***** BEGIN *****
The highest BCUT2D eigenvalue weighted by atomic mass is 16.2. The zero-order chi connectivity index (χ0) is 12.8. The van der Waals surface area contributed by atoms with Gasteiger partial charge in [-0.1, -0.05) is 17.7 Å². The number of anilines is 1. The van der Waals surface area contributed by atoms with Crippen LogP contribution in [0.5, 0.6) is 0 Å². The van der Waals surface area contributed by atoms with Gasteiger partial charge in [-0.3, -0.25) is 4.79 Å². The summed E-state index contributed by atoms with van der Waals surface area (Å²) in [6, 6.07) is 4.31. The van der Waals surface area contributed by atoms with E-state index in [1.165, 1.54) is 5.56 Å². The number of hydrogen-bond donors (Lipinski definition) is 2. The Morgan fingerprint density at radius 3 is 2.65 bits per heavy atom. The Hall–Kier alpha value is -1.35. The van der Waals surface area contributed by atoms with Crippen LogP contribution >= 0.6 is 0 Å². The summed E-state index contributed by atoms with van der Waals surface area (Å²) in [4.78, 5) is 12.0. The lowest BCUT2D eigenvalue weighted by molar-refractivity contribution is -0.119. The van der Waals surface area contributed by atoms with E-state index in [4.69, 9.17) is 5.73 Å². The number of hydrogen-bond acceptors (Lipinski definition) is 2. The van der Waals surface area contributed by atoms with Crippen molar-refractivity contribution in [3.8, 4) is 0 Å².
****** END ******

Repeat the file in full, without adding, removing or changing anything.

The highest BCUT2D eigenvalue weighted by atomic mass is 16.2. The zero-order chi connectivity index (χ0) is 12.8. The van der Waals surface area contributed by atoms with Gasteiger partial charge in [-0.1, -0.05) is 17.7 Å². The number of anilines is 1. The van der Waals surface area contributed by atoms with Crippen LogP contribution in [0.5, 0.6) is 0 Å². The van der Waals surface area contributed by atoms with Gasteiger partial charge in [-0.3, -0.25) is 4.79 Å². The summed E-state index contributed by atoms with van der Waals surface area (Å²) in [6, 6.07) is 4.31. The van der Waals surface area contributed by atoms with E-state index in [1.165, 1.54) is 5.56 Å². The number of hydrogen-bond donors (Lipinski definition) is 2. The Morgan fingerprint density at radius 3 is 2.65 bits per heavy atom. The Hall–Kier alpha value is -1.35. The van der Waals surface area contributed by atoms with Crippen LogP contribution >= 0.6 is 0 Å². The summed E-state index contributed by atoms with van der Waals surface area (Å²) in [4.78, 5) is 12.0. The lowest BCUT2D eigenvalue weighted by molar-refractivity contribution is -0.119. The van der Waals surface area contributed by atoms with E-state index in [4.69, 9.17) is 5.73 Å². The number of hydrogen-bond acceptors (Lipinski definition) is 2. The van der Waals surface area contributed by atoms with Crippen molar-refractivity contribution in [3.8, 4) is 0 Å².